Mirror, Mirror, Repeat
Everything in balance
One of the greatest advantages of Wing Chun is its ability to be ambidextrous, having the same skill in both arms and legs, to not need an obvious guard or preferred stance, in fact nothing to give away the fact that you may have any knowledge of self-defense.
It is often the case however that a student will choose a favourite side in Chi Sau, sparring or when practicing Pak Sau drills etc. but it is important that we train both sides equally.
So how do we do that?
If we are playing Chi Sau and your Tan is too low then I would suggest that you need more Siu Lim Tau.
If your turns are weak or your Bong Sau is lacking, then I would suggest you need more Chum Kiu.
But how much are we really benefiting from our Formwork and how much do we really know our Forms?
One of the most common issues I am asked to deal with is when a student seems to have good energy on their left arm, but are not able to fully connect the same way on their right arm.
A simple reason for this can be because of how they play their Siu Lim Tau.
They will start the Form will full intention and full focus on the development of building energy, in fact the more experienced you are, the more you are likely to have this problem yourself.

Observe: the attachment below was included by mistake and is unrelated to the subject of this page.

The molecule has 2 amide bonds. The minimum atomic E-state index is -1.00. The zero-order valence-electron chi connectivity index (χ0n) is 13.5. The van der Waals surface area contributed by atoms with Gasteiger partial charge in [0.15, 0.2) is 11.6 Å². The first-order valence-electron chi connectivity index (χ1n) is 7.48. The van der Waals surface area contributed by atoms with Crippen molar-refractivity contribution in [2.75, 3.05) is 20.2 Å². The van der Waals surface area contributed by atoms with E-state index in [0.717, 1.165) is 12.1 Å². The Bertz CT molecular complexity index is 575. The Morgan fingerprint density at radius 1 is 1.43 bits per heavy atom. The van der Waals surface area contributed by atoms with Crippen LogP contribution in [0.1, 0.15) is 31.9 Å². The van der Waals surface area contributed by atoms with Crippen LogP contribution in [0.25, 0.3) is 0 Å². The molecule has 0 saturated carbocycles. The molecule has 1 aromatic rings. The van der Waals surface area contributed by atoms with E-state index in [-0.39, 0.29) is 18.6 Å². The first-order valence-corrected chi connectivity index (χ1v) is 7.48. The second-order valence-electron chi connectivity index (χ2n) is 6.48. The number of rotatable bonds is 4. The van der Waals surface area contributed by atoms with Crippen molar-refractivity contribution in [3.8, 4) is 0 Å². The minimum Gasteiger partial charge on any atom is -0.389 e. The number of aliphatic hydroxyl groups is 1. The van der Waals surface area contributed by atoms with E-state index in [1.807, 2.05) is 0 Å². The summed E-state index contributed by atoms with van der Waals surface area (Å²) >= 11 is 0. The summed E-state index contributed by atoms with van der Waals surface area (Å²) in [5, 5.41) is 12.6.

The reason I say this is because, being an experienced practitioner, you would start the form correctly, by slowly moving forward with the
Left Tan Sau, and the more you ‘Get into it’ the more you slow down and the more energy you build.
When it comes time for you to start moving your Right Tan Sau forward, you may be a little tired, become distracted or aware of your now limited time and therefore rush this side, not giving it the attention the left had enjoyed.
So what’s the solution?
‘Occasionally’ train your Form, right side first.
This way your right side will gain the luxury of the fullest attention and the luxury of time, letting yourself be fully submersed into the building of energy, forgetting about time completely.
And if you find there’s little or no time remaining for the left side?
Don’t do it!
Training this way will help you to better understand the Form, to gain fresh enjoyment from it and it will also help your students should you ever teach this and face to face.
But do not stop at Siu Lim Tau, do this for Chum Kiu also, starting by turning to the right side first with you Pie Jarns (Level elbow) or Lan Sau’s (Bar arm), and finishing with the turning kick from your right leg instead of your left.
This method of training is also important to apply when playing the Wooden Dummy by training each section starting with a right guard instead of the left, except sections 2 and 5, which in this case will begin from a left guard instead of the right.
As I say, this is a great way of training and will revitalize your love of formwork and bring a hold new approach to your skill improvement.
To make sure you do not risk corrupting your overall technique or allow questionable moves to creep in and poison your Wing Chun, it is probably best that this is only played one in five, that way you will always remember and know which is the correct Form and which is the fun adjustment.